Wednesday, October 31, 2012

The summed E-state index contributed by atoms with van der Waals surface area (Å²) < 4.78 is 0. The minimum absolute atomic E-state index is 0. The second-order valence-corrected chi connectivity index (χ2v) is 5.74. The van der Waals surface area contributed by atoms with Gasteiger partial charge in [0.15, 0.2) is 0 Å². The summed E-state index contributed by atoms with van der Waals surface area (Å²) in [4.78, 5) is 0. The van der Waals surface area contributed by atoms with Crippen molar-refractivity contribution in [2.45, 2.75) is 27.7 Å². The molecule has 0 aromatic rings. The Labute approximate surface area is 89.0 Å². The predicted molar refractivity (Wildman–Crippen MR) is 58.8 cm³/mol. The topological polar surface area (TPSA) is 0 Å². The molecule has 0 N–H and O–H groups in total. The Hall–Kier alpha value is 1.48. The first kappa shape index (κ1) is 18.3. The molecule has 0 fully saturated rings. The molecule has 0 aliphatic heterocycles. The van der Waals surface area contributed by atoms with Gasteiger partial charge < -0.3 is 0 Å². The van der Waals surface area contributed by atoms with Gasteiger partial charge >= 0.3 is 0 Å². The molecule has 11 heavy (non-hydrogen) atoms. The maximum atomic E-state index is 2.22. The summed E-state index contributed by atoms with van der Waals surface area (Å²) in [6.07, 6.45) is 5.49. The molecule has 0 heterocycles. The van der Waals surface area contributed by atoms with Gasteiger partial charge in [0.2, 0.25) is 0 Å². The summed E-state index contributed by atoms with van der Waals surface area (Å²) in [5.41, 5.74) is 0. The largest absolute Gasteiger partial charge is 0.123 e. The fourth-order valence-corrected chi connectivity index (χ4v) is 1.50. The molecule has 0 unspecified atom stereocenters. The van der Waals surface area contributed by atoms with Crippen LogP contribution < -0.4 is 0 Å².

Ok. I have lots to catch up on and hopefully something really big in the next few weeks. I haven't quite completed that project just yet but when I do it'll be interesting. In the meantime, here is something that I think will be helpful to some folks. Please note that this blog does not constitute medical advice, I am merely reporting on my personal experience and what has worked for me. Your mileage may vary. Always consult your personal physician when in doubt. I don't know about you but it seems like when I hit my late thirties I started to get some of those things that I recall hearing "old people" complain about. I am referring to things like plantar fasciitis and tennis elbow. I wrote about the PF quite a bit before and I had a good result dealing with that. If you need to know more about that, hit me up via email or post a comment. Today I want to talk a bit about tennis elbow or what smarter people than me refer to as lateral epicondylitis. I don't know why exactly they call it tennis elbow. Most people who get it do not play tennis. That said, if you play tennis, there is a fairly good chance you may get it. Any repetitive motion involving the extensor muscles of the forearm can lead to it so feel free to insert your favorite masturbation joke here. I have had tennis elbow twice. The first time was a mild case a few years ago and it went away with some stretching and broomstick exercises. I developed it from too much rope climbing. The next time I developed it was much worse both in terms of severity and duration. I got it from rowing and I think it was more from rowing on the water than rowing on the erg. However, once it was present, even the erg bothered it. This really got bad in July of 2011. It kept me off the water for pretty much the rest of that summer and right about that time we moved so lots of excitement and very little rowing. I tried everything, the broomstick exercises, stretching, ultrasound, massage and I wasn't getting anywhere. After a thorough review of the medical literature I found something that looked promising. The device is called the "Theraband Flexbar". It uses eccentric strengthening to bring about a resolution to tennis elbow symptoms. My crude understanding of what goes on in this condition is that there is chronic injury to the tendons of the extensor muscles in the forearm. It is more of a tendinopathy than a tendinitis meaning that the tendon is not repairing itself correctly and tissue is not being repaired in the proper orientation. The eccentric loading of these tissues encourages the proper repair so that the pathological process is interrupted. The flexbar costs less than $30 and can be found on amazon.com or local PT supply stores may have them. The corrective exercise is called the "Tyler Twist" . Here is a link to the article . The goal is to work up to 3 sets of 15 reps. I used a green bar. The red one is too flimsy and the blue one is too stiff for most folks. The green seems to work fine for the majority of active people. It is important to stick with this because it will not work overnight but in most cases improvement is seen within a few days.